THE ESSENTIAL A&E PICKS FOR JUL 16 - 22 | Entertainment Picks | Salt Lake City Weekly


SALT Contemporary Dance: Pan, Sampson McCormick: A Tough Act to Follow, Urban Arts Gallery: Animalia

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  • Salt Contemporary Dance

SALT Contemporary Dance: Pan
The disruption to the performing arts caused by the pandemic is almost impossible to calculate, and the idea that any arts organization could carry on with an annual production seems almost absurd. SALT Contemporary Dance, however, had a show in its repertoire ready-made for the special circumstances required for audience safety: an outdoor venue, with plenty of opportunity for socially-distanced seating.

For the fourth year, SALT presents Pan, a modern dance interpretation of J.M. Barrie's beloved Peter Pan characters. This version combines familiar components from the original text as well as stage and screen interpretations—like the Lost Children of Neverland—while adding depth to the character of Peter Pan himself. The narrative explores Peter's origins, including his own parentage, and the events that might have turned him into the little boy who never grew up. "I wanted to create a story that resonates with the magic of childhood," SALT Contemporary Dance artistic director Michelle Nielsen told City Weekly in 2018, "but also the reality of our family lives that are all complicated."

The production takes place on the shores of Utah Lake, at the American Fork Boat Harbor (100 West), with remaining performances July 16-18 at 7 p.m. "This location was made for this show," Nielsen added. "It's so magical ... under the tiki torches, on the beach, with the Lost Boys in the trees, mermaids in the water." Tickets are $15 per person, or $60 for a family pass good for five attendees; purchase at Bring your own blankets and chairs, and follow guidelines for appropriate distancing. (Scott Renshaw)

  • 510 media

Sampson McCormick: A Tough Act to Follow
The protests sweeping America this summer have been a painful reminder of how far we have to go in providing a nation of equal opportunity for people of color. Among the many industries forced to examine their actions and attitudes is media—long described as being a bastion of progressivism, yet still a field where opportunities have been limited based on prejudices and assumptions about what "audiences" want.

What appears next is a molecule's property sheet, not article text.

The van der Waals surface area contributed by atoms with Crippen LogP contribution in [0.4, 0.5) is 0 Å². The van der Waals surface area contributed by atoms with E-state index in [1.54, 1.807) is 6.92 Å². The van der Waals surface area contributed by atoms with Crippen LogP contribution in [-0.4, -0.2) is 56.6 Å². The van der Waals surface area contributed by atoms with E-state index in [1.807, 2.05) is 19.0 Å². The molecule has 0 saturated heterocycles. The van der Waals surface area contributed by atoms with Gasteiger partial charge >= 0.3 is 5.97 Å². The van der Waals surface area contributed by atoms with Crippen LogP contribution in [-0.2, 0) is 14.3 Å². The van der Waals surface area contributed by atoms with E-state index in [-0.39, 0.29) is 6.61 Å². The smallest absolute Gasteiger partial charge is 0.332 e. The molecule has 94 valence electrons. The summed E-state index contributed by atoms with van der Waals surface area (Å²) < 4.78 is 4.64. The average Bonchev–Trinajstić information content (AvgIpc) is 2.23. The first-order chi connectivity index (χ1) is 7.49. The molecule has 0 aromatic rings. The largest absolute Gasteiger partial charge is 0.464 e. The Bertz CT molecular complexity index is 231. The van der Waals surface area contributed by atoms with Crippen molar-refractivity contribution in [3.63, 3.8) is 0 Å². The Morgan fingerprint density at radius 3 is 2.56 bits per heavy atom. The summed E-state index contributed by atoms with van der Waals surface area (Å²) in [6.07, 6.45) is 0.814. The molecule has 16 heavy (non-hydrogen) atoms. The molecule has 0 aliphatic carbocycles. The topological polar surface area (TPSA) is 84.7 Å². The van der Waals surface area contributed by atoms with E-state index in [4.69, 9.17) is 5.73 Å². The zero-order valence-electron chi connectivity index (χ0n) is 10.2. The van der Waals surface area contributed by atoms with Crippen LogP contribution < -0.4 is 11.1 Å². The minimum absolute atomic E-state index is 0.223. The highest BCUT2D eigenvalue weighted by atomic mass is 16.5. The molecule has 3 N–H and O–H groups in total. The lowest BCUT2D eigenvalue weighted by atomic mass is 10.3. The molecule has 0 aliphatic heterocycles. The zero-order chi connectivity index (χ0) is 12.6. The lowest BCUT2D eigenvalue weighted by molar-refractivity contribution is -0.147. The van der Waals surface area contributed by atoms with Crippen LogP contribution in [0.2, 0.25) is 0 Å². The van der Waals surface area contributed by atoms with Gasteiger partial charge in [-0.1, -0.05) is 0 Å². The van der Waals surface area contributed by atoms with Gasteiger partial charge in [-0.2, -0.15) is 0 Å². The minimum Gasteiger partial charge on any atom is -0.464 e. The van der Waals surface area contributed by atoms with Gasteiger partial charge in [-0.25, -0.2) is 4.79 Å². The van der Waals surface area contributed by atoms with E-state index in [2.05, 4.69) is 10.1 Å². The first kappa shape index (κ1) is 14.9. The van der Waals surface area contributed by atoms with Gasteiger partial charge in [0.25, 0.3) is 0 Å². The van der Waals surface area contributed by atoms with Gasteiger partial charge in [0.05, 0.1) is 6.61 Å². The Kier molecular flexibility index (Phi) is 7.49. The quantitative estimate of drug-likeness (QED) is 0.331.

In his 2016 documentary A Tough Act to Follow, veteran stand-up comedian, writer and actor Sampson McCormick explores issues of media representation built largely on his own experience as a Black gay man. The North Carolina native shares his own experiences—as well as those of comedy colleagues including Adele Givens, Darryl Stephens, Karen Williams, Karen Ripley and Sinbad—about the obstacles facing anyone trying to break into comedy, film or television if you happen to be LGBTQ, or Black, or a woman, or heaven forbid some combination of those things. Sampson approaches the challenging topics with a sense of humor that makes them accessible, while not backing away from the realities of racism, sexism and homophobia in the entertainment industry.

On July 16 at 5:30 p.m., McCormick will participate in a virtual "town hall" addressing issues raised by A Tough Act to Follow. After a screening of the hour-long film, McCormick will participate in a live Q&A moderated by Jennifer Nicole, chairperson of Utah People of Color and Allies. Visit for additional information and the Google Meet link, and join in an important conversation about media representation. (SR)